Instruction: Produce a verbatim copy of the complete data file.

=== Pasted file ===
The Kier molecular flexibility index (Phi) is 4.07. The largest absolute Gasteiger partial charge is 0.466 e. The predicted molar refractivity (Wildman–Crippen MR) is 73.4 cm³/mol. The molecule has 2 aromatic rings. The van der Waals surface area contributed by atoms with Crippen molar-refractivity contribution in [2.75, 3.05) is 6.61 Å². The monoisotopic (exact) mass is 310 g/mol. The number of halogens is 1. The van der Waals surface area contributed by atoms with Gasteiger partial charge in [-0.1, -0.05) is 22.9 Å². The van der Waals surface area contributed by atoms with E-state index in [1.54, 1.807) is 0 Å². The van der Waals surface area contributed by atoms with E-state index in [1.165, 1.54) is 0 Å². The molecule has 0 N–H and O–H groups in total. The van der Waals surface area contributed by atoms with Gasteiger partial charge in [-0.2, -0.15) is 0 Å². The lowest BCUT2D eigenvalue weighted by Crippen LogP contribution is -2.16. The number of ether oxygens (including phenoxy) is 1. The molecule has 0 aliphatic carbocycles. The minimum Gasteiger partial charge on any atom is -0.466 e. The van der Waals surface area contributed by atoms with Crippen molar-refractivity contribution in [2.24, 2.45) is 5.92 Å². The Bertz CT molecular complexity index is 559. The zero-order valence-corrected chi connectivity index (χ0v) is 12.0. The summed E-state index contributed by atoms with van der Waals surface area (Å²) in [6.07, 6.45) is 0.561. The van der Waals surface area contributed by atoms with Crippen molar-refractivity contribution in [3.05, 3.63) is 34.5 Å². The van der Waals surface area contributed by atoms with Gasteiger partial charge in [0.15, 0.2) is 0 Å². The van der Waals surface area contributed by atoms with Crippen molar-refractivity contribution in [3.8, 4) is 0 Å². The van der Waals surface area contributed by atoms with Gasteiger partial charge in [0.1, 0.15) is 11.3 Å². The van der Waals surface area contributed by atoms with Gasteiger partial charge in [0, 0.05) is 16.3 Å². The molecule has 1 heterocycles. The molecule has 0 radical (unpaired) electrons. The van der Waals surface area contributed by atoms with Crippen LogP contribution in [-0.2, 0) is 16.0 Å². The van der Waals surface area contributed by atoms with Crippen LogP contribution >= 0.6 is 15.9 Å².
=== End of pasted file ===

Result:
The Kier molecular flexibility index (Phi) is 4.07. The largest absolute Gasteiger partial charge is 0.466 e. The predicted molar refractivity (Wildman–Crippen MR) is 73.4 cm³/mol. The molecule has 2 aromatic rings. The van der Waals surface area contributed by atoms with Crippen molar-refractivity contribution in [2.75, 3.05) is 6.61 Å². The monoisotopic (exact) mass is 310 g/mol. The number of halogens is 1. The van der Waals surface area contributed by atoms with Gasteiger partial charge in [-0.1, -0.05) is 22.9 Å². The van der Waals surface area contributed by atoms with E-state index in [1.54, 1.807) is 0 Å². The van der Waals surface area contributed by atoms with E-state index in [1.165, 1.54) is 0 Å². The molecule has 0 N–H and O–H groups in total. The van der Waals surface area contributed by atoms with Gasteiger partial charge in [-0.2, -0.15) is 0 Å². The lowest BCUT2D eigenvalue weighted by Crippen LogP contribution is -2.16. The number of ether oxygens (including phenoxy) is 1. The molecule has 0 aliphatic carbocycles. The minimum Gasteiger partial charge on any atom is -0.466 e. The van der Waals surface area contributed by atoms with Crippen molar-refractivity contribution in [2.24, 2.45) is 5.92 Å². The Bertz CT molecular complexity index is 559. The zero-order valence-corrected chi connectivity index (χ0v) is 12.0. The summed E-state index contributed by atoms with van der Waals surface area (Å²) in [6.07, 6.45) is 0.561. The van der Waals surface area contributed by atoms with Crippen molar-refractivity contribution in [3.05, 3.63) is 34.5 Å². The van der Waals surface area contributed by atoms with Gasteiger partial charge in [0.15, 0.2) is 0 Å². The van der Waals surface area contributed by atoms with Crippen molar-refractivity contribution in [3.8, 4) is 0 Å². The van der Waals surface area contributed by atoms with Gasteiger partial charge in [0.1, 0.15) is 11.3 Å². The van der Waals surface area contributed by atoms with Gasteiger partial charge in [0, 0.05) is 16.3 Å². The molecule has 1 heterocycles. The molecule has 0 radical (unpaired) electrons. The van der Waals surface area contributed by atoms with Crippen LogP contribution in [-0.2, 0) is 16.0 Å². The van der Waals surface area contributed by atoms with Crippen LogP contribution >= 0.6 is 15.9 Å².